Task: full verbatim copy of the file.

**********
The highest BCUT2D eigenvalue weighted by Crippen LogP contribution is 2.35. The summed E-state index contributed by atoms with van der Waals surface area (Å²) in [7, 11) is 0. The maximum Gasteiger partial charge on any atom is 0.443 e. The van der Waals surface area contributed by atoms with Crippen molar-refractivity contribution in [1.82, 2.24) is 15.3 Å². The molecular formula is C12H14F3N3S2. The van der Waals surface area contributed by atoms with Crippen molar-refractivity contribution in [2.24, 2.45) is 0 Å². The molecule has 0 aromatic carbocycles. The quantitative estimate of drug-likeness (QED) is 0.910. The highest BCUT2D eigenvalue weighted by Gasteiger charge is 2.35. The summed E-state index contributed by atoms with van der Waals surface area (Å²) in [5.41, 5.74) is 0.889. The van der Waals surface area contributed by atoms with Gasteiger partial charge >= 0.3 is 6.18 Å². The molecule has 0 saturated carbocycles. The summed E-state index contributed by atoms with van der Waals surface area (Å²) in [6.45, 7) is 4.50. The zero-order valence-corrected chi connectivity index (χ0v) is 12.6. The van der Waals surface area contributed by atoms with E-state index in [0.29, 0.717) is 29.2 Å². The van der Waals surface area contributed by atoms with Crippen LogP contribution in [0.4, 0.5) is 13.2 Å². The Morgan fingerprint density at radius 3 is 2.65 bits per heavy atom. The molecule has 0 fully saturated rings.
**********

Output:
The highest BCUT2D eigenvalue weighted by Crippen LogP contribution is 2.35. The summed E-state index contributed by atoms with van der Waals surface area (Å²) in [7, 11) is 0. The maximum Gasteiger partial charge on any atom is 0.443 e. The van der Waals surface area contributed by atoms with Crippen molar-refractivity contribution in [1.82, 2.24) is 15.3 Å². The molecular formula is C12H14F3N3S2. The van der Waals surface area contributed by atoms with Crippen molar-refractivity contribution in [2.24, 2.45) is 0 Å². The molecule has 0 aromatic carbocycles. The quantitative estimate of drug-likeness (QED) is 0.910. The highest BCUT2D eigenvalue weighted by Gasteiger charge is 2.35. The summed E-state index contributed by atoms with van der Waals surface area (Å²) in [5.41, 5.74) is 0.889. The van der Waals surface area contributed by atoms with Gasteiger partial charge >= 0.3 is 6.18 Å². The molecule has 0 saturated carbocycles. The summed E-state index contributed by atoms with van der Waals surface area (Å²) in [6.45, 7) is 4.50. The zero-order valence-corrected chi connectivity index (χ0v) is 12.6. The van der Waals surface area contributed by atoms with E-state index in [0.29, 0.717) is 29.2 Å². The van der Waals surface area contributed by atoms with Crippen LogP contribution in [0.4, 0.5) is 13.2 Å². The Morgan fingerprint density at radius 3 is 2.65 bits per heavy atom. The molecule has 0 fully saturated rings.